Resurgence of terror and repression following the deal with Iran

  • Four improvised explosives devices (IED), containing more than 25 kilograms of TNT, had been defused at the headquarters of Komala Party of Iranian Kurdistan near Sulaimani.
  •  Iranian agents assassinated more than 270 activists belonging to various Kurdish opposition parties inside the Southern Kurdistan Region between 1992-1997.
  • Iran has repeatedly threatened the authorities in the Southern Kurdistan Regional Government to prevent the activities of its Kurdish opposition groups.
  • Kurdish leaders have warned that a nuclear deal with the Iranian regime means a blank check to the regime to further destabilize the region and continue and even broaden repression at home.
  • Iranian regime officials have warned to retaliate against new wave of Iranian Kurdish Peshmarga activities inside Iran and on the border areas.

SULAIMANI, Kurdistan Region – The Komala Party of Iranian Kurdistan said that four bombs had been defused at its camp near Sulaimani on Sunday and accused Tehran of being behind the potential terrorist attack.

“Komala had already warned that the Iranian regime, after clinching its detrimental nuclear deal with the West, will attack the regime’s opponents in Iran and Kurdistan,” the group said in a statement.

It identified the Iranian regime as its only enemy and called on the international community and authorities in the Kurdistan Region to act against the Iranian regime’s “terrorist attempts in the region.”

Four improvised explosives devices (IED) “contained more than 25 kilograms of TNT,” the statement claimed.

“The camp was evacuated to prevent any possible explosion and five IEDs were detected and defused by the Kurdish security forces,” Salih Sharifi, a Komala leadership member, told Rudaw.

He said the bombs were planted by an Iranian government spy inside the group who had absconded with his family from the Kurdistan Region after placing the bombs at Komala’s Zargwez camp, 20 kilometers southwest of Sulaimani, where the group has been settled since the 1980s.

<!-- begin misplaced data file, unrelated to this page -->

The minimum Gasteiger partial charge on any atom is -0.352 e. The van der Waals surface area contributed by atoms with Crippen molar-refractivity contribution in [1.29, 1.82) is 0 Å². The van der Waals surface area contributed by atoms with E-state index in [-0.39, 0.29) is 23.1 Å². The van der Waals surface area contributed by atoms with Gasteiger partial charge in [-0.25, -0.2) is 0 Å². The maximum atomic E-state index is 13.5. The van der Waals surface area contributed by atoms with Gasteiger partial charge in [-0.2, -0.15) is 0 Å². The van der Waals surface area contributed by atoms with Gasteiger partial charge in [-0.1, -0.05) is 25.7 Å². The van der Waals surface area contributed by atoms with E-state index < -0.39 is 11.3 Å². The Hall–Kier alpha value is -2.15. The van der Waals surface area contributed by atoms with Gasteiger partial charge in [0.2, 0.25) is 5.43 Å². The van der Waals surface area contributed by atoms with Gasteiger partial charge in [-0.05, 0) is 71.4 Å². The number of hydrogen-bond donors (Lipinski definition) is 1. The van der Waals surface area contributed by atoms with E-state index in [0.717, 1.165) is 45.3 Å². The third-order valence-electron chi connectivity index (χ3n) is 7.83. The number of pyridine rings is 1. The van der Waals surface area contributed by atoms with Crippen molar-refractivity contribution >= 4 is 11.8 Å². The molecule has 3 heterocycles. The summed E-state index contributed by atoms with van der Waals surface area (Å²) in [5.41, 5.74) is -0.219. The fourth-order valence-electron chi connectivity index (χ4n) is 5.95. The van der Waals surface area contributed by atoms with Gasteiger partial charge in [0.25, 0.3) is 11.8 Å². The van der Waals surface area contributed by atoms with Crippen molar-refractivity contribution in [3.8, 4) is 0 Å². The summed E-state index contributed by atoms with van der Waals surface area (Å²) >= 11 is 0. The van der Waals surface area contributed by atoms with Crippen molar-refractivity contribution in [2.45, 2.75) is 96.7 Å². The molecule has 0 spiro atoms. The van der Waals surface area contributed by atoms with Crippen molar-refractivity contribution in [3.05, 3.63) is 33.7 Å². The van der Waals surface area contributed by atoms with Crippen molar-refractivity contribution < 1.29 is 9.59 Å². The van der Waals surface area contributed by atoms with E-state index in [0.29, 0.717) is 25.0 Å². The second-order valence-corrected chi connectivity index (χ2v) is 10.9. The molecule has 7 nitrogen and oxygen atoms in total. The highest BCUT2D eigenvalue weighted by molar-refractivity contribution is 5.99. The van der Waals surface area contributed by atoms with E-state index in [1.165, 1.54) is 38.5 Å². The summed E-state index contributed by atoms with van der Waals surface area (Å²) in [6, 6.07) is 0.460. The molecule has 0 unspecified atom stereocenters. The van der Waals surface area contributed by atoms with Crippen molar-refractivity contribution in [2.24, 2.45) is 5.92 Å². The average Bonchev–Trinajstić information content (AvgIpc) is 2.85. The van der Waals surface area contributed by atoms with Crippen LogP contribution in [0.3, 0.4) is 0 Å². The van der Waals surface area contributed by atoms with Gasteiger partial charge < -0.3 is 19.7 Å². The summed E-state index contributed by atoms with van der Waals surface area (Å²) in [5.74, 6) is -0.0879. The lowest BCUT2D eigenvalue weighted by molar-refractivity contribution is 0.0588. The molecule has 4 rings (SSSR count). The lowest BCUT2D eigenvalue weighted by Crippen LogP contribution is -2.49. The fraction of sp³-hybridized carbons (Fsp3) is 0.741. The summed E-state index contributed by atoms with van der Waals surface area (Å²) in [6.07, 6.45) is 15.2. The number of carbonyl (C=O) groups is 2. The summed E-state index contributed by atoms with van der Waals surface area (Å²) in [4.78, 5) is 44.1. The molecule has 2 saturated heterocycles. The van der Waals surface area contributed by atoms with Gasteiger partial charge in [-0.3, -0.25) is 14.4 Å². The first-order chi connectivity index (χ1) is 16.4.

In a statement,  Kurdistan Democratic Party of Iran, PDKI condemned these terrorist plots and called on the international community to consider the heightened risk of terrorist attacks against the democratic opposition and Kurdish organizations in particular in the wake of the nuclear deal with Iran.

“At the same time we want to remind that before the nuclear deal between world powers and the Islamic Republic of Iran we warned that the Islamic regime will strengthen its terrorist proxies in the [Middle East], which will result in further destabilization of the region, as well as engage in acts of terrorism,” the statement read.

“We call on the international community and the P5+1 [the five permanent Security Council members plus Germany] countries to seriously consider the heightened risk of terrorist attacks by the Islamic Republic of Iran against the Kurdish organizations of east [Iranian] Kurdistan based in south [Iraqi] Kurdistan and, to the extent possible, take concrete measures to prevent such attacks,” PDKI said in its statement.

PDKI also called on world powers to consider the fact that “even without nuclear weapons, the regime Islamic Republic of Iran constitutes a grave threat to the international community, the neighboring countries as well as the Iranian population.”

The Iran based Organization for Human Rights in Kurdistan (RMMK) also condemned the planting of bombs and terror operations against the political parties of Iranian Kurdistan.

“The Organization for Human Rights in Kurdistan strongly condemns terror plots and views such plots to be counteractive to the achievement of a peaceful resolution to political and non-political disputes. Furthermore, we strongly condemn the planting of bombs and explosives in and around the bases and headquarters of the Komala as completely unjustified and uncivilized,” the statement read.

Iran’s influence in Iraq is at its highest since the fall of Saddam Hussien in 2003.  It has reached its current peak because of ISIS battlefield successes and the subsequent Iranian deployment to counter them.

In a policy forum on November 14, 2013, Michael Knights and David Pollock warned of Iran’s presence and influence in Kurdistan Region of Iraq where in Suleimanyeh province alone, Iran had 700 safe houses where it conducts its secret business.  David confirms that in his recent visit (2013) he related that anecdote to a very senior KRG official, who said, “well David, that number is even higher today.”

“Iran wants to keep taps on Iranians and Kurds in the KRG in order to prevent what it feels could be a terrorist or subversive or ethnically disruptive movement inside its own borders, and there are many Iranian ex-pats or asylum seekers or dissidents or just economic migrants in the KRG, and most of Iran’s agents in the KRG and all of those safe houses are keeping tap on those people. They do it effectively, they scare people because they are nasty and they secretive and they are pretty effective,” David further added.

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